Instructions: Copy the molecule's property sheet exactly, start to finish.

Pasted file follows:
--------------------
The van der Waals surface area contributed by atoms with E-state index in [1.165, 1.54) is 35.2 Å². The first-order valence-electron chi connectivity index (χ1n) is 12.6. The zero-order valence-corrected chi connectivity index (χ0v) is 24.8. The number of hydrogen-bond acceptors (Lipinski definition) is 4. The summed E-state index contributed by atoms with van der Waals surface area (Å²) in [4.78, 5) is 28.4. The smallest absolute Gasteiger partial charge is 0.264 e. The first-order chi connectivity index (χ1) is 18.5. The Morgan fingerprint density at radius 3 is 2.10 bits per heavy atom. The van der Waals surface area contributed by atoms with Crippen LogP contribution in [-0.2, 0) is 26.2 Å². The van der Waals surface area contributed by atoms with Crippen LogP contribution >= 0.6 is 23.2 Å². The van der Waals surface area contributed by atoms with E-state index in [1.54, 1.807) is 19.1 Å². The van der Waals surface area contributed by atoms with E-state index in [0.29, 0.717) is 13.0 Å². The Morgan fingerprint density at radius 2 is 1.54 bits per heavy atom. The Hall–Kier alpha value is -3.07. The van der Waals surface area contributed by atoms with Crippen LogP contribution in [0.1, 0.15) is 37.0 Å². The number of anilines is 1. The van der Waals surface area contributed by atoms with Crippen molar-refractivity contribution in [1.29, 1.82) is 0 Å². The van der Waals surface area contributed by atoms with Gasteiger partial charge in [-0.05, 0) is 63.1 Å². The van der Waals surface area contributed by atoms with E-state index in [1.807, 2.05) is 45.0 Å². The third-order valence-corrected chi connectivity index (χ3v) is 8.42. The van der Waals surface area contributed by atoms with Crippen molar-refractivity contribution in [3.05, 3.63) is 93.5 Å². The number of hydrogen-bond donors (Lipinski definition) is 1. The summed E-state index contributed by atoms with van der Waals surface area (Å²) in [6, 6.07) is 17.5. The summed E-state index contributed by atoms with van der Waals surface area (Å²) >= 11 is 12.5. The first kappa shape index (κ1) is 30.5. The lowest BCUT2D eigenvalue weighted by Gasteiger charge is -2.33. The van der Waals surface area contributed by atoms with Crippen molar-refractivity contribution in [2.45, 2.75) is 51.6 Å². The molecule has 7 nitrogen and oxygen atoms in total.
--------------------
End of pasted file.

The van der Waals surface area contributed by atoms with E-state index in [1.165, 1.54) is 35.2 Å². The first-order valence-electron chi connectivity index (χ1n) is 12.6. The zero-order valence-corrected chi connectivity index (χ0v) is 24.8. The number of hydrogen-bond acceptors (Lipinski definition) is 4. The summed E-state index contributed by atoms with van der Waals surface area (Å²) in [4.78, 5) is 28.4. The smallest absolute Gasteiger partial charge is 0.264 e. The first-order chi connectivity index (χ1) is 18.5. The Morgan fingerprint density at radius 3 is 2.10 bits per heavy atom. The van der Waals surface area contributed by atoms with Crippen LogP contribution in [-0.2, 0) is 26.2 Å². The van der Waals surface area contributed by atoms with Crippen LogP contribution >= 0.6 is 23.2 Å². The van der Waals surface area contributed by atoms with E-state index in [1.54, 1.807) is 19.1 Å². The van der Waals surface area contributed by atoms with E-state index in [0.29, 0.717) is 13.0 Å². The Morgan fingerprint density at radius 2 is 1.54 bits per heavy atom. The Hall–Kier alpha value is -3.07. The van der Waals surface area contributed by atoms with Crippen LogP contribution in [0.1, 0.15) is 37.0 Å². The number of anilines is 1. The van der Waals surface area contributed by atoms with Crippen molar-refractivity contribution in [1.29, 1.82) is 0 Å². The van der Waals surface area contributed by atoms with Gasteiger partial charge in [-0.05, 0) is 63.1 Å². The van der Waals surface area contributed by atoms with E-state index in [1.807, 2.05) is 45.0 Å². The third-order valence-corrected chi connectivity index (χ3v) is 8.42. The van der Waals surface area contributed by atoms with Crippen molar-refractivity contribution in [3.05, 3.63) is 93.5 Å². The number of hydrogen-bond donors (Lipinski definition) is 1. The summed E-state index contributed by atoms with van der Waals surface area (Å²) in [6, 6.07) is 17.5. The summed E-state index contributed by atoms with van der Waals surface area (Å²) >= 11 is 12.5. The first kappa shape index (κ1) is 30.5. The lowest BCUT2D eigenvalue weighted by Gasteiger charge is -2.33. The van der Waals surface area contributed by atoms with Crippen molar-refractivity contribution in [2.45, 2.75) is 51.6 Å². The molecule has 7 nitrogen and oxygen atoms in total.